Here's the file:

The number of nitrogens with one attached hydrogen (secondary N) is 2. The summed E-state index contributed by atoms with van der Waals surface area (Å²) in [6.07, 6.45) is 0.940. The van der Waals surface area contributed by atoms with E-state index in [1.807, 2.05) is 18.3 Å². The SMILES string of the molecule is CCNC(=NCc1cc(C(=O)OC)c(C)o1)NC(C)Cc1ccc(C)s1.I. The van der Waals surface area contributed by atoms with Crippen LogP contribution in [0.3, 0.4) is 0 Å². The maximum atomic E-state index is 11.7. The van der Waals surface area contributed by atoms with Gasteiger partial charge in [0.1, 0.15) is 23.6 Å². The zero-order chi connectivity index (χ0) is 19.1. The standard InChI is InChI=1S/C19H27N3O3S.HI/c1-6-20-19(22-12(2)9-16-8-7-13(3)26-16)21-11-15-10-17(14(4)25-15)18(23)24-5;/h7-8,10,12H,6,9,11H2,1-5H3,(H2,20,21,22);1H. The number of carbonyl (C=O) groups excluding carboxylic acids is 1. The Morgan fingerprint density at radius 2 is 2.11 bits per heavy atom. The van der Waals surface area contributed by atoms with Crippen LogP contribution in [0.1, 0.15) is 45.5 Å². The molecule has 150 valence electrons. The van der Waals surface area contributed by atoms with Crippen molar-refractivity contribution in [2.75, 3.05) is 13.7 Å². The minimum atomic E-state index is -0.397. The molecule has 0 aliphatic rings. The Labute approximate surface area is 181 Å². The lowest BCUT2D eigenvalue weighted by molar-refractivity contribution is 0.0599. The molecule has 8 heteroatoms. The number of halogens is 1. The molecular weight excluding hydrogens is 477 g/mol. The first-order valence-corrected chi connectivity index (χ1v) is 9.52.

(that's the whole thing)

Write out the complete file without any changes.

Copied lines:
The number of nitrogens with one attached hydrogen (secondary N) is 2. The summed E-state index contributed by atoms with van der Waals surface area (Å²) in [6.07, 6.45) is 0.940. The van der Waals surface area contributed by atoms with E-state index in [1.807, 2.05) is 18.3 Å². The SMILES string of the molecule is CCNC(=NCc1cc(C(=O)OC)c(C)o1)NC(C)Cc1ccc(C)s1.I. The van der Waals surface area contributed by atoms with Crippen LogP contribution in [0.3, 0.4) is 0 Å². The maximum atomic E-state index is 11.7. The van der Waals surface area contributed by atoms with Gasteiger partial charge in [0.1, 0.15) is 23.6 Å². The zero-order chi connectivity index (χ0) is 19.1. The standard InChI is InChI=1S/C19H27N3O3S.HI/c1-6-20-19(22-12(2)9-16-8-7-13(3)26-16)21-11-15-10-17(14(4)25-15)18(23)24-5;/h7-8,10,12H,6,9,11H2,1-5H3,(H2,20,21,22);1H. The number of carbonyl (C=O) groups excluding carboxylic acids is 1. The Morgan fingerprint density at radius 2 is 2.11 bits per heavy atom. The van der Waals surface area contributed by atoms with Crippen LogP contribution in [0.1, 0.15) is 45.5 Å². The molecule has 150 valence electrons. The van der Waals surface area contributed by atoms with Crippen molar-refractivity contribution in [2.75, 3.05) is 13.7 Å². The minimum atomic E-state index is -0.397. The molecule has 0 aliphatic rings. The Labute approximate surface area is 181 Å². The lowest BCUT2D eigenvalue weighted by molar-refractivity contribution is 0.0599. The molecule has 8 heteroatoms. The number of halogens is 1. The molecular weight excluding hydrogens is 477 g/mol. The first-order valence-corrected chi connectivity index (χ1v) is 9.52.